I spent yesterday at Westfield State College in Westfield, Massachusetts. I gave a lecture, followed by an hour or so of questions. I didn't get to answer all the questions (sorry!), and, there may be others that weren't asked, or, that came to mind later, or this morning.

If you have a comment or question, please send me an email to debreese at illinois dot edu. (I trust you know how to turn that spelled-out email address into an actual one.) Or, use the comment option below... Click on comment, a dialog box will open, type your comment/question, then the wavy letters that prove you're a person not a computer that's sending spam, and, hit submit.

I do appreciate feedback. If you disagree or object to any part of my presentation, please do share, that, too. Your feedback helps me revisit my thinking on the subject of American Indians and children's literature.

Thanks!

Monday, February 23, 2009

"American Indians" in Google, some data

Passing along some data for your perusal...

I entered American Indians into Google's search window. Google automatically displays a list of popular searches that begin that way. A different set of terms appears if you stop at American Indian (singular), and you can do this with any phrase of your choice. The phrase is followed by the number of searches. Here's what came up. I'm reordering the info by number of hits:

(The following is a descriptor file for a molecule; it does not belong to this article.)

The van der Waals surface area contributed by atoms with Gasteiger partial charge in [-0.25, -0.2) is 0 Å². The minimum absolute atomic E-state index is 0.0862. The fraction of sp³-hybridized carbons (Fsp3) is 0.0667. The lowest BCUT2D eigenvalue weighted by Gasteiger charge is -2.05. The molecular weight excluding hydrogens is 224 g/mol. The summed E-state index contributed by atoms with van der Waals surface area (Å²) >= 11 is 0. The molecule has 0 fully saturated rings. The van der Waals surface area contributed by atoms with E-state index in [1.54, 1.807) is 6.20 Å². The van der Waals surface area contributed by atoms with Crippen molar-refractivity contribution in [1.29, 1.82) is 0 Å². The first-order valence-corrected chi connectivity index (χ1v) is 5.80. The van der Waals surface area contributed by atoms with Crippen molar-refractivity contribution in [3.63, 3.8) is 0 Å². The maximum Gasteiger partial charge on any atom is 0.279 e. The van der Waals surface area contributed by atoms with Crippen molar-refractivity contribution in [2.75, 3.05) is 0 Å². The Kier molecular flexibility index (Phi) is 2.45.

American Indians food = 43,900,000
American Indians history = 30,900,000
American Indians names = 15,700,000
American Indians for kids = 6,570,000
American Indians today = 4,680,000
American Indians pictures = 3,960,000
American Indians culture = 3,880,000
American Indians tribes = 2,860,000
American Indians and alcohol = 2,430,000

Sunday, February 22, 2009

Cynthia Leitich Smith presentation on Second Life



For those of you who know how to navigate Second Life, Cynthia Leitich Smith will be there on Tuesday, Feb 24th, at 3:00 CST. She'll talk about Tantalize and Eternal. The graphic sneak-peek's Cynthia has on her site are so cool!! (I copied one here.) I created a Second Life profile last year, but couldn't grasp the skills necessary to figure out how to move around. Click on over to her site for more details.

For those of you in the area of Westfield College in Massachusetts, I'll be giving a public lecture there on Tuesday evening in Scanlon Banquet Hall. There's no charge, so please do come if you can! I'll be there at the invitation of Vanessa Diana, Associate Professor of English at Westfield State.

And a heart congratulations to Cynthia... Eternal is in its 3rd printing.